I also recommend hiking the 3,792-foot dormant volcano Mount Liamuiga. This is the tallest mountain in this archipelago and the top third often sits in a deliciously cool and calming cloud, which is a nice break from the Caribbean’s torch-like sun.
Our second evening in St. Kitts, we sailed over to a popular strip of beach bars at South Friar’s Bay. There is something very special about dropping an anchor in front of a bustling night scene, hopping in a dinghy, and driving right into the fray. It’s a bit of a James Bond moment. We had to substitute cheap local beer and greasy burgers for caviar and dry martinis, but it was all good.
We were both excited and a bit nervous about our next destination, Montserrat, which is well off the standard cruising map. The Sunsail guides didn’t exactly encourage us to go there. This is understandable given that the island’s Soufrière Hills volcano is active and could theoretically rain hot ash and rocks down on the boat if we happened to be there when the volcano got angry.
We were facing another long sail, but were looking forward to it. There’s nothing better after a night of guzzling beer and pounding burgers than a day at sea. Something about the wind, the salt spray, and the gentle surging of a boat under sail that cleanses the mind and spirit.
In the early afternoon, we began to see Montserrat’s luscious green peaks rising out of the horizon. Just north of the island’s tiny port, we dropped anchor in a beautiful little cove called Rendezvous Bay.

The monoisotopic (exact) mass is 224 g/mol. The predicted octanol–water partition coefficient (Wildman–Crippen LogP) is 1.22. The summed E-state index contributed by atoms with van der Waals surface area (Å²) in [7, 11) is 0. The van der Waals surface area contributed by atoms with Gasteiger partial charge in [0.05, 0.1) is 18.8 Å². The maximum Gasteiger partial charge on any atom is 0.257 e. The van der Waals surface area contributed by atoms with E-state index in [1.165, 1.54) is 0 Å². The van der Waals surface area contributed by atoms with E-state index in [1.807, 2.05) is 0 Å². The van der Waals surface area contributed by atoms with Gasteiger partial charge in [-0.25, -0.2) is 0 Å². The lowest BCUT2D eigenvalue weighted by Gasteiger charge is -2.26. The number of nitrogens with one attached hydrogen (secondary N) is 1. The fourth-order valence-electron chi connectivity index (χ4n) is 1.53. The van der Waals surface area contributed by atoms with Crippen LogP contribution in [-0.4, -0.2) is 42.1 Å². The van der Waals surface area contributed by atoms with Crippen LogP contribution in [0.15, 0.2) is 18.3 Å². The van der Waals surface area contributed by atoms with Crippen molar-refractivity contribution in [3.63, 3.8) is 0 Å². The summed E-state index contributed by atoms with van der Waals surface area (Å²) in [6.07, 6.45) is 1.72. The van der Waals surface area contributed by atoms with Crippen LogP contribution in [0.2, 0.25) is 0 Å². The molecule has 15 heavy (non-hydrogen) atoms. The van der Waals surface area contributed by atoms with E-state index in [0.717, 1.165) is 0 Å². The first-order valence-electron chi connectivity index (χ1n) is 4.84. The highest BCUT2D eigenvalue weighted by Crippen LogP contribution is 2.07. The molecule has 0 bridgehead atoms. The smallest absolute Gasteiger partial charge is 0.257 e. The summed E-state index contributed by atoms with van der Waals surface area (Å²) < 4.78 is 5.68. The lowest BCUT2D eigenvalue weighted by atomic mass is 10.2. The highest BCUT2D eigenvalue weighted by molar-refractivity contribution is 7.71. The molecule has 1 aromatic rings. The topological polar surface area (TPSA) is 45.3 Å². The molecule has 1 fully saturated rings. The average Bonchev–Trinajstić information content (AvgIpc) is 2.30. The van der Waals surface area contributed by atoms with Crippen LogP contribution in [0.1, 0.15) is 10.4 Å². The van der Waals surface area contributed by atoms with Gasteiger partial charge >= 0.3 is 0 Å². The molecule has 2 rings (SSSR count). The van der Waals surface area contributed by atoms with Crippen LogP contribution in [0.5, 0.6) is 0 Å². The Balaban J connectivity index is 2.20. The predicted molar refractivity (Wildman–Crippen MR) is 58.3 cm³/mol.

Sailing is unlike land-based holidays, where arrival often throws you into the stress of finding a hotel, checking in, searching for a good place to eat, etc., etc. The minute we pulled into Rendezvous, we uncorked cold white wine, had a snack, and went snorkeling … no hurry, no stress, no worries.
After a refreshing shower on the boat, we were ready to face civilization. We took the dinghy into the harbor, checked through customs, and hit the only spot in town, a bar/restaurant and scuba operation called the Green Monkey. There we got the lowdown what to see and do in Montserrat. Top on the list was a tour of the volcano and its destructive path.
During its heyday, Montserrat was a bustling little country boasting one of the Caribbean’s best medical schools and one of the world’s most famous recording studios. AIR studio was owned and operated by Sir George Martin (who made music with the Beatles). Over the years, Martin brought some of the world’s most famous and glamorous talents to this island to record, including Dire Straits, The Police, Sir Paul McCartney, Sir Elton John, Duran Duran, Michael Jackson, Stevie Wonder, Ultravox, The Rolling Stones, Lou Reed, Black Sabbath, and Eric Clapton.
In the 1990s a series of eruptions buried much of this island in hot ash and mud, destroying AIR Studios, the capital city of Plymouth, the airport, and the seaport. Luckily there were only a few casualties, but the island took a big hit and still hasn’t completely recovered.
On the Green Turtle’s recommendation, we signed up for a 4-wheel drive tour of areas devastated by the volcano. While much of the island is still off limits because of the threat of more volcanic activity, our driver got us pretty far in. We actually drove up a hardened mudflow that had buried a golf course, where we could still make out the remains of the old clubhouse.